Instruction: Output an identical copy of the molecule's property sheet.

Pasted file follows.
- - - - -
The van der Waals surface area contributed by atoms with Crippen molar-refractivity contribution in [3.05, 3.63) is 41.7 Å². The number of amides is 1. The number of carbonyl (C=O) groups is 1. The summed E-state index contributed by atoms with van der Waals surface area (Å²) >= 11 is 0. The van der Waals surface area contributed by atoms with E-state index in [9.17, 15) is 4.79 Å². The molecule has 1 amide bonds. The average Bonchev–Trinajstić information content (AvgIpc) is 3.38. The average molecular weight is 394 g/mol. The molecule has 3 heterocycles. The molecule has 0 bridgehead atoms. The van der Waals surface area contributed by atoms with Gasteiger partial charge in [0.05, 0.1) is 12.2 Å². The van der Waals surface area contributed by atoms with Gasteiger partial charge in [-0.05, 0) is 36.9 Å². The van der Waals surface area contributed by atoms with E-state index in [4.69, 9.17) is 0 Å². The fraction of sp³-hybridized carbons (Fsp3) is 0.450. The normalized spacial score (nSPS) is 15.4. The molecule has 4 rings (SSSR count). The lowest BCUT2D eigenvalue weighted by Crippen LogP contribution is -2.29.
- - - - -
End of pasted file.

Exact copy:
The van der Waals surface area contributed by atoms with Crippen molar-refractivity contribution in [3.05, 3.63) is 41.7 Å². The number of amides is 1. The number of carbonyl (C=O) groups is 1. The summed E-state index contributed by atoms with van der Waals surface area (Å²) >= 11 is 0. The van der Waals surface area contributed by atoms with E-state index in [9.17, 15) is 4.79 Å². The molecule has 1 amide bonds. The average Bonchev–Trinajstić information content (AvgIpc) is 3.38. The average molecular weight is 394 g/mol. The molecule has 3 heterocycles. The molecule has 0 bridgehead atoms. The van der Waals surface area contributed by atoms with Gasteiger partial charge in [0.05, 0.1) is 12.2 Å². The van der Waals surface area contributed by atoms with Gasteiger partial charge in [-0.05, 0) is 36.9 Å². The van der Waals surface area contributed by atoms with E-state index in [4.69, 9.17) is 0 Å². The fraction of sp³-hybridized carbons (Fsp3) is 0.450. The normalized spacial score (nSPS) is 15.4. The molecule has 4 rings (SSSR count). The lowest BCUT2D eigenvalue weighted by Crippen LogP contribution is -2.29.